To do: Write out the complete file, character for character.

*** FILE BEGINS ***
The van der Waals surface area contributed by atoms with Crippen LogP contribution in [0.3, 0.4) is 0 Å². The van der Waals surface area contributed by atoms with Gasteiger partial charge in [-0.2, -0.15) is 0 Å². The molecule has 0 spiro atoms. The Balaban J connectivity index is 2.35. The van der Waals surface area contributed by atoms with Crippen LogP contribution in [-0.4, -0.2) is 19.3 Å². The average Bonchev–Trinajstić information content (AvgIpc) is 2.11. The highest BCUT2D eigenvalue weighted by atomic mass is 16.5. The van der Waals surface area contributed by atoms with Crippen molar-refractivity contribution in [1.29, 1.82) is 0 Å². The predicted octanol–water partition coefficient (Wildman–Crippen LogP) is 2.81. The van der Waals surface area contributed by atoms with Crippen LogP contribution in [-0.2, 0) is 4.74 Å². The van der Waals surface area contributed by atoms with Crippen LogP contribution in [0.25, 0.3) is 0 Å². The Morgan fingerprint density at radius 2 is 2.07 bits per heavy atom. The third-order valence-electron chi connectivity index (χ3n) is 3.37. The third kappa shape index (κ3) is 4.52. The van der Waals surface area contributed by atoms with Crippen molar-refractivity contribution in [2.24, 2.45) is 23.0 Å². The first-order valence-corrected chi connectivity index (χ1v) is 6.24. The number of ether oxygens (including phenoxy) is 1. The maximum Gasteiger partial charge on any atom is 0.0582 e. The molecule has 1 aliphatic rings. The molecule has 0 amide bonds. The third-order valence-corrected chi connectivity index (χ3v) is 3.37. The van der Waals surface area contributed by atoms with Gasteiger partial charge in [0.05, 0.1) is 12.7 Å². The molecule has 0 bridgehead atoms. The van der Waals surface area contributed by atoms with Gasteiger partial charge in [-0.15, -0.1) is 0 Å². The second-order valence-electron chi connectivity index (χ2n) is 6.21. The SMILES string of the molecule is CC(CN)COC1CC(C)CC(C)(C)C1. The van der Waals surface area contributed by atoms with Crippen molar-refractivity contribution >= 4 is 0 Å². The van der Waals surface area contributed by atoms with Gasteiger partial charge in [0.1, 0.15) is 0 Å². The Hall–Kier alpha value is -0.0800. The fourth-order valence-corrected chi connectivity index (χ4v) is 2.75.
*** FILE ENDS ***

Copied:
The van der Waals surface area contributed by atoms with Crippen LogP contribution in [0.3, 0.4) is 0 Å². The van der Waals surface area contributed by atoms with Gasteiger partial charge in [-0.2, -0.15) is 0 Å². The molecule has 0 spiro atoms. The Balaban J connectivity index is 2.35. The van der Waals surface area contributed by atoms with Crippen LogP contribution in [-0.4, -0.2) is 19.3 Å². The average Bonchev–Trinajstić information content (AvgIpc) is 2.11. The highest BCUT2D eigenvalue weighted by atomic mass is 16.5. The van der Waals surface area contributed by atoms with Crippen molar-refractivity contribution in [1.29, 1.82) is 0 Å². The predicted octanol–water partition coefficient (Wildman–Crippen LogP) is 2.81. The van der Waals surface area contributed by atoms with Crippen LogP contribution in [-0.2, 0) is 4.74 Å². The van der Waals surface area contributed by atoms with Crippen LogP contribution in [0.25, 0.3) is 0 Å². The Morgan fingerprint density at radius 2 is 2.07 bits per heavy atom. The third-order valence-electron chi connectivity index (χ3n) is 3.37. The third kappa shape index (κ3) is 4.52. The van der Waals surface area contributed by atoms with Crippen molar-refractivity contribution in [2.24, 2.45) is 23.0 Å². The first-order valence-corrected chi connectivity index (χ1v) is 6.24. The number of ether oxygens (including phenoxy) is 1. The maximum Gasteiger partial charge on any atom is 0.0582 e. The molecule has 1 aliphatic rings. The molecule has 0 amide bonds. The third-order valence-corrected chi connectivity index (χ3v) is 3.37. The van der Waals surface area contributed by atoms with Gasteiger partial charge in [0.05, 0.1) is 12.7 Å². The molecule has 0 bridgehead atoms. The van der Waals surface area contributed by atoms with Gasteiger partial charge in [-0.15, -0.1) is 0 Å². The second-order valence-electron chi connectivity index (χ2n) is 6.21. The SMILES string of the molecule is CC(CN)COC1CC(C)CC(C)(C)C1. The van der Waals surface area contributed by atoms with Crippen molar-refractivity contribution >= 4 is 0 Å². The van der Waals surface area contributed by atoms with Gasteiger partial charge in [0.1, 0.15) is 0 Å². The Hall–Kier alpha value is -0.0800. The fourth-order valence-corrected chi connectivity index (χ4v) is 2.75.